Tomatoes should be picked before a watering. If it’s going to rain today then spend the late morning picking any ripe tomatoes. The water goes straight to the fruit. Did you ever wonder why tomatoes at the store are huge and flavorless? Excess water is a main culprit.
Salad greens are the easiest shit in the world to grow. Seriously, go buy a kiddie pool and plant salad greens from seeds. It is truly amazing how fast they grow and how little effort is needed. From everything I’ve seen if we ever get to the point of participating in farmers markets then greens HAS to be where the money is.
Hydroponics is a lot of science. If you are into that sort of thing then it’s a lot of fun. If you are bored by a discussion about the parts per million of nutrient solutions, the best performing PH water, and fixing a browning of leaves with adding calcium to your nutrient mix then it’s not for you. Lucky for the family Firedad is a major science nerd finds this to be awesome.
It’s going to be years before we know if the hydroponics system pays off. I did a non-firedad thing when buying this setup. I didn’t go cheap since I tried hydroponic tomatoes about 10 years ago and failed miserably. This time I went to an indoor grow shop and bought what they told me to. Total cost was about $700, but could have been $70 with a DIY approach. My first DIY approach failed; I learned my lesson and went to the pros.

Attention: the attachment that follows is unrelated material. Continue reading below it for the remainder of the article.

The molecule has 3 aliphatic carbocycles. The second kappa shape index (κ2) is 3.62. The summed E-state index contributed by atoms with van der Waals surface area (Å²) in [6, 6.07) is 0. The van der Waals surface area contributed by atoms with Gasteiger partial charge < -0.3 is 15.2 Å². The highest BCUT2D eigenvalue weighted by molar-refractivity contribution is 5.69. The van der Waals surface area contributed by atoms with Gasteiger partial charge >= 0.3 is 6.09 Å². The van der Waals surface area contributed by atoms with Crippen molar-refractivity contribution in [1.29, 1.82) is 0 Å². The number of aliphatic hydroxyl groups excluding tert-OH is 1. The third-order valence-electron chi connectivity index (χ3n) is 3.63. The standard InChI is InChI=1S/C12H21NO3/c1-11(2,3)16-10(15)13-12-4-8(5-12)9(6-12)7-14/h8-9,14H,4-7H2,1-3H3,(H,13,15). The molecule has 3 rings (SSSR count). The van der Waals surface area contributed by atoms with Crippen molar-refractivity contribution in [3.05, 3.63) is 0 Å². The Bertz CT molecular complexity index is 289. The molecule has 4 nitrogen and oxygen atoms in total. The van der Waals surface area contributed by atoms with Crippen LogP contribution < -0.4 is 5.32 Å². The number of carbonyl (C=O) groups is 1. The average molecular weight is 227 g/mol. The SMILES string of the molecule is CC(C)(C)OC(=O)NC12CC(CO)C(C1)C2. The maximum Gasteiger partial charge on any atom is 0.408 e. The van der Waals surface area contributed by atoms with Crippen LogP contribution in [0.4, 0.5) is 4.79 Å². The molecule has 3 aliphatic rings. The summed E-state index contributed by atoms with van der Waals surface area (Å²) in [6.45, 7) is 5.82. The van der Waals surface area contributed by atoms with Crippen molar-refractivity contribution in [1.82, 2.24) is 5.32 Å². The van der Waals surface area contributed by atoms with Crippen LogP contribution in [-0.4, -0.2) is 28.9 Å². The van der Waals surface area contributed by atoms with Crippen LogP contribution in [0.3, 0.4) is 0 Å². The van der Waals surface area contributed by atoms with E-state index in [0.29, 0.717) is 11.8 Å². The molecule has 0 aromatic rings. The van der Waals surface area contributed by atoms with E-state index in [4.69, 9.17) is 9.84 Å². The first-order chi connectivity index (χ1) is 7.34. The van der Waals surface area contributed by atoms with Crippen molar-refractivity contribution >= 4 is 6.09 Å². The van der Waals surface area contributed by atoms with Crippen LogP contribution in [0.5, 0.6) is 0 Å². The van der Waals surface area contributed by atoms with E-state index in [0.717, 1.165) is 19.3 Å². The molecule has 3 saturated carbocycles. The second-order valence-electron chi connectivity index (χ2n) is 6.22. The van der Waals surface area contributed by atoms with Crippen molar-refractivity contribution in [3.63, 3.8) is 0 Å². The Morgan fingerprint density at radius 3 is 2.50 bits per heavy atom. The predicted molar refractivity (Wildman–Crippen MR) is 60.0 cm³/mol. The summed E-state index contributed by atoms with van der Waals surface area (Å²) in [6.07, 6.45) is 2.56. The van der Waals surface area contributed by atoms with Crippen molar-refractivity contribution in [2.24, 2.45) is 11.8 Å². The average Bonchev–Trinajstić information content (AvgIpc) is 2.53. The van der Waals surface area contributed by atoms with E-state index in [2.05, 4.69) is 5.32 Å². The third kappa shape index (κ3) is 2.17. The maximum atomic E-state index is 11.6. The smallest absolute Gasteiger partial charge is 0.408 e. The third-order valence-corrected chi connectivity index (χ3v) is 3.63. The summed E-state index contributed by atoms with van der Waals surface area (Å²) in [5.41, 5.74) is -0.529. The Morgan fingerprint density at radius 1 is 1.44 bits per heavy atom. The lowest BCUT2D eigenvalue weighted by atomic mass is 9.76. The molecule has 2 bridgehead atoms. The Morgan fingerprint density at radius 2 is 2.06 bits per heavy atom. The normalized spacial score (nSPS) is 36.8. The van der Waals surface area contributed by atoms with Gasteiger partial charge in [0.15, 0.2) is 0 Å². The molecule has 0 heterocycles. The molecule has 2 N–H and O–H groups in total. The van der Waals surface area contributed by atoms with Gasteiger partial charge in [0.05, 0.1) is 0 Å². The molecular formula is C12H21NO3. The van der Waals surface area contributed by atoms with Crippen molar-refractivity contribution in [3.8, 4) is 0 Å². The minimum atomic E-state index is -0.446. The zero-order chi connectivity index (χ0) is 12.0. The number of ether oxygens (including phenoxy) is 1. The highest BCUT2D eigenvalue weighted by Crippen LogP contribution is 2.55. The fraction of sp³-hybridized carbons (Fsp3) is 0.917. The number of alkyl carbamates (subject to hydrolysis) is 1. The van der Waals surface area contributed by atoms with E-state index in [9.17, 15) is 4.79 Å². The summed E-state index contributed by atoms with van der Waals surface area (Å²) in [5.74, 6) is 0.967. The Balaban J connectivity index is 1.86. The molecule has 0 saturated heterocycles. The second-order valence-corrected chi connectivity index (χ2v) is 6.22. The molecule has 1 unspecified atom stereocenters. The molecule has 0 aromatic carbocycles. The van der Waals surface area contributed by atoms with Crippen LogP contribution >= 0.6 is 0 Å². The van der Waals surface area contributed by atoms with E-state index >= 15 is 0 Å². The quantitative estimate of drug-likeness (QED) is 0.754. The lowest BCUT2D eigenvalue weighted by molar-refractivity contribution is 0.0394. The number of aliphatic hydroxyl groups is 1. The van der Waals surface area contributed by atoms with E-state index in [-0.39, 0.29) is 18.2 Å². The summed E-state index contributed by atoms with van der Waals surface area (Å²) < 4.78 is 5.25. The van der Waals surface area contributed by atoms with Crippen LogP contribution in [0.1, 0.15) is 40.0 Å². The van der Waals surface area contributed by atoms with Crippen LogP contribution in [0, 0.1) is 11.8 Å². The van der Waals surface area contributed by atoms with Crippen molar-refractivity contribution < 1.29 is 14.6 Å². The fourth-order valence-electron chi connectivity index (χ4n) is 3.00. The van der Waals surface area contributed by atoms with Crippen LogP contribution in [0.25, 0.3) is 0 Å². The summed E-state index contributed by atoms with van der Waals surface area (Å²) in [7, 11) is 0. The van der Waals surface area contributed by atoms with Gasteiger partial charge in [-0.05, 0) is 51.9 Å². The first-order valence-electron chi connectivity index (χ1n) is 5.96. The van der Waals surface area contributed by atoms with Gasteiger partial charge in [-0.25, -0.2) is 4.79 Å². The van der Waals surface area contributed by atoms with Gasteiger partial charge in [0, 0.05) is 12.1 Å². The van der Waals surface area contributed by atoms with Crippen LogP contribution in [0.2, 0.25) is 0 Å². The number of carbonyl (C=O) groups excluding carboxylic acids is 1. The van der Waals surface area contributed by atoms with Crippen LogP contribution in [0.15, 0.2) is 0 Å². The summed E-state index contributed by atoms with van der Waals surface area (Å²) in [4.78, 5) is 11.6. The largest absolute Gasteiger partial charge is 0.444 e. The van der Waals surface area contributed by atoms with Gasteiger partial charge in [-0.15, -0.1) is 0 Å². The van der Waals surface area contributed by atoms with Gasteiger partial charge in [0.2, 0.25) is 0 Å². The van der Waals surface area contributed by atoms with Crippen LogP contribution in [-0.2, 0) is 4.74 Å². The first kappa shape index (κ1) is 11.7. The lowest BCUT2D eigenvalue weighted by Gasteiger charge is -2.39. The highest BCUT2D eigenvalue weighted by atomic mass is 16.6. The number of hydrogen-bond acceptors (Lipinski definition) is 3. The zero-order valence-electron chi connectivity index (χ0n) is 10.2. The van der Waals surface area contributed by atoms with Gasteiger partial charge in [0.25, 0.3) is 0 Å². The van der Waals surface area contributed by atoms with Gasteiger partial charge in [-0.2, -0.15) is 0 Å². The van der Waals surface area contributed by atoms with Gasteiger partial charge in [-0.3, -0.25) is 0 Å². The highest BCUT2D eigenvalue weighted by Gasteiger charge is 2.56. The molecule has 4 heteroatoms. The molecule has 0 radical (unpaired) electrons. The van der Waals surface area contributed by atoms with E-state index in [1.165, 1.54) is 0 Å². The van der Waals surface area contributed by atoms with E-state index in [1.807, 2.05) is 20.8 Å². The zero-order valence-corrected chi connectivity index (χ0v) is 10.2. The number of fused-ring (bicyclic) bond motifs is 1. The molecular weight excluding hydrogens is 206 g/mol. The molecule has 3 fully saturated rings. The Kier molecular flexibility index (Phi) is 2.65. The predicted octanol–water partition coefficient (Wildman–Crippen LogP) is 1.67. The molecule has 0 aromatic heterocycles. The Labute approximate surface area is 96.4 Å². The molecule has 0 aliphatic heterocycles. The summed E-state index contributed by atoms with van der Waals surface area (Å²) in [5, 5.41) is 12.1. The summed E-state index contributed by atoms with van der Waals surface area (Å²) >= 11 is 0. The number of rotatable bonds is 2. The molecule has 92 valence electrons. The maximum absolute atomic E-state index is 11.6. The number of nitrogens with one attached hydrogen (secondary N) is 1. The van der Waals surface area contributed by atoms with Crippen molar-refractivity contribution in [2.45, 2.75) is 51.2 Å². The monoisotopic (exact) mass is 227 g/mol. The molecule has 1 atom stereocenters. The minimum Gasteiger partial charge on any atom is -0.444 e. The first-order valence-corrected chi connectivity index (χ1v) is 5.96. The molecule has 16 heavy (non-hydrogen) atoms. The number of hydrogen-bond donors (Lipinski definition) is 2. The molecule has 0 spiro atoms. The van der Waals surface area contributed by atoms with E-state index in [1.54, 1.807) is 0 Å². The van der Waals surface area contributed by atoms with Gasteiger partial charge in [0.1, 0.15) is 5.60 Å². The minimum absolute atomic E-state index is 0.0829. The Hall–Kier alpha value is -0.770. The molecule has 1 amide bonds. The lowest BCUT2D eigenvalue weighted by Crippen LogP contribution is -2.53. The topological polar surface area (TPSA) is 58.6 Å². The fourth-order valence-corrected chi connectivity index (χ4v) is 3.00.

Modern technology makes hydroponics a shit ton easier. A few basic products have made maintaining the exact environment a breeze. Here is what I’ve bought, tested and my opinion:
Smart Plugs & Devices – $9.25 a piece – This is not the first or last time I recommend a Smart Home setup. These things have 100s of uses to improve your quality of life. When it comes to hydroponics I have the following things running on Smart Plugs
Exhaust fan – can turn on and off based on temperature readings
Intake fan – same reason
Wifi Temperature & Humidity – this thing reports to an app every 15 minutes with exact readouts of the room. I even have it set to send me an alert of the temp goes over 80 or under 55.
Humidifier – It automatically keeps the room at the desired humidity based on the Wifi temp and humidity reader. (If humidity drops below 35% then the smart system turns this plug to “ON”.)
Grow lights – set a simple timer – currently they run for 18 hours a day. The plug controls that automatically.
Nutrient pump – I can schedule it to run whenever I want for any length of time that I want or I can simply control it remotely.
The most fun I am having is figuring out how to automate as much of the hydroponic process as possible. This has been a really rewarding thing to work out and I am still very much a beginner.
It’s very enjoyable to be a true beginner at something. It’s been a long time since FireDad & Mom have tried something so incredibly new to us and it’s extremely rewarding. The initial progress when you are brand new to something, fix a mistake, apply a new technique has such high returns when you are brand new.
Food you grow yourself tastes a million times better than bought food. Every, single, time.
That’s the update on learning to grow our own food. It’s been a pretty fun experience and just makes us want to go full scale as quick as we can. We still have at least a couple years of this place until we can make the full jump to being full time homesteaders, but these years should arm us with all the skills necessary to make sure that life change is successful and fun.